Concussions In Football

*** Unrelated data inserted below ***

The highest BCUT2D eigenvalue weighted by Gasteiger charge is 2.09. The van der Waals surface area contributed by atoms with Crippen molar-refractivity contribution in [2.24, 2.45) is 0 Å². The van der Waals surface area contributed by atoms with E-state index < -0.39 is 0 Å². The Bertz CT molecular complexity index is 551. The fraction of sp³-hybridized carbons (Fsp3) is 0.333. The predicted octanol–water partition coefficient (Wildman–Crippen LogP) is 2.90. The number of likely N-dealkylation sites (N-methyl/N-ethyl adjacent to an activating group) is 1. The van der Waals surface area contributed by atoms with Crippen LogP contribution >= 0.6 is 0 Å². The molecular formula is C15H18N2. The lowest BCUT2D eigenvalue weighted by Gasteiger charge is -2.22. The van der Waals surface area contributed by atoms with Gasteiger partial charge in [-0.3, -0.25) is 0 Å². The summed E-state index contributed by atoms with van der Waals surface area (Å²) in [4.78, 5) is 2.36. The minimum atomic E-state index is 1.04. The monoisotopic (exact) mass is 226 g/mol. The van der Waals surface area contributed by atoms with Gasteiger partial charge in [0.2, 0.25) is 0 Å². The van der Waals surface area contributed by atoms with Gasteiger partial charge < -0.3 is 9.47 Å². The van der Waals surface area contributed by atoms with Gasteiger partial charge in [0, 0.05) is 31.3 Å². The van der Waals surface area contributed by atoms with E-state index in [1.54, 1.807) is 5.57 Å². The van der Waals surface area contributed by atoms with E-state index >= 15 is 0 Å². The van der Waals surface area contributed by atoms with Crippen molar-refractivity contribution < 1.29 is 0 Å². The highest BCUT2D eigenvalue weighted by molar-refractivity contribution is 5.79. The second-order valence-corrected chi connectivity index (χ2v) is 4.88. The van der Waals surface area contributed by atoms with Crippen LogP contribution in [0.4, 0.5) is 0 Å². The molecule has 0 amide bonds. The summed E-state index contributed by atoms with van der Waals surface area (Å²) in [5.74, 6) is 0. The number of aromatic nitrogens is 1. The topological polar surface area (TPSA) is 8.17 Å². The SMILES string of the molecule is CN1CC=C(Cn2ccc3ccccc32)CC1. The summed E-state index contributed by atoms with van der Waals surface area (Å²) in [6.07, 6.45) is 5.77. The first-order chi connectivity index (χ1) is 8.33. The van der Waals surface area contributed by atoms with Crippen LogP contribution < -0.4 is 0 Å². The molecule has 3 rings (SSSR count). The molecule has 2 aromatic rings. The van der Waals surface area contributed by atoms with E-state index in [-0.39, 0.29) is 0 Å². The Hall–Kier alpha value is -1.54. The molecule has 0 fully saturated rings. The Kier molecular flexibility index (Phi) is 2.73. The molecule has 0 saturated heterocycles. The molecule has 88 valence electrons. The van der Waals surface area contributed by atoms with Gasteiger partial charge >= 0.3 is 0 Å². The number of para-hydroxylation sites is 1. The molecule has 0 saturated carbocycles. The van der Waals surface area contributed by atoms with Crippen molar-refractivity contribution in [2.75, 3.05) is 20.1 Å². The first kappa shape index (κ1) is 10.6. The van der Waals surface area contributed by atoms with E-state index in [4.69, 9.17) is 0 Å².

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American football is a contact sport accountable for generating copious amounts of concussions through extrinsic factors (such as temperature and altitude), as well as aspects corresponding to certain positions of players and types of play utilized within games (Yengo-Kahn, Johnson, Zuckerman & Solomon, 2015). Despite available rehabilitation treatments, concussive impacts are culpable for the diagnosis and lingering of an array of hardships upon even the experts of this sport. However, undercounting still persist in the National Football League (NFL), as exhibited in an analysis of concussions in the NFL through the years 1996 to 2001 (Schwarz, Bogdanich & Williams, 2016). NFL committee members claimed that 887 total concussions were diagnosed by the medical staff of every team, yet further investigation declared that more than 100 concussion-related cases remained unreported (Schwarz et al., 2016). Therefore, establishing and scrutinizing the connection between an increased number of concussions and a decreased state of well-being (with particular focus on mental and physical components) in the lives of retired NFL athletes, is essential in promoting the importance of immediate recognition and treatment of these detrimental injuries. The prevalence of mental disorders provoked by concussions influences an overall degradation of mental well-being. More precisely, depressive symptoms have a propensity to favour retired NFL players who retain a history of concussion-related

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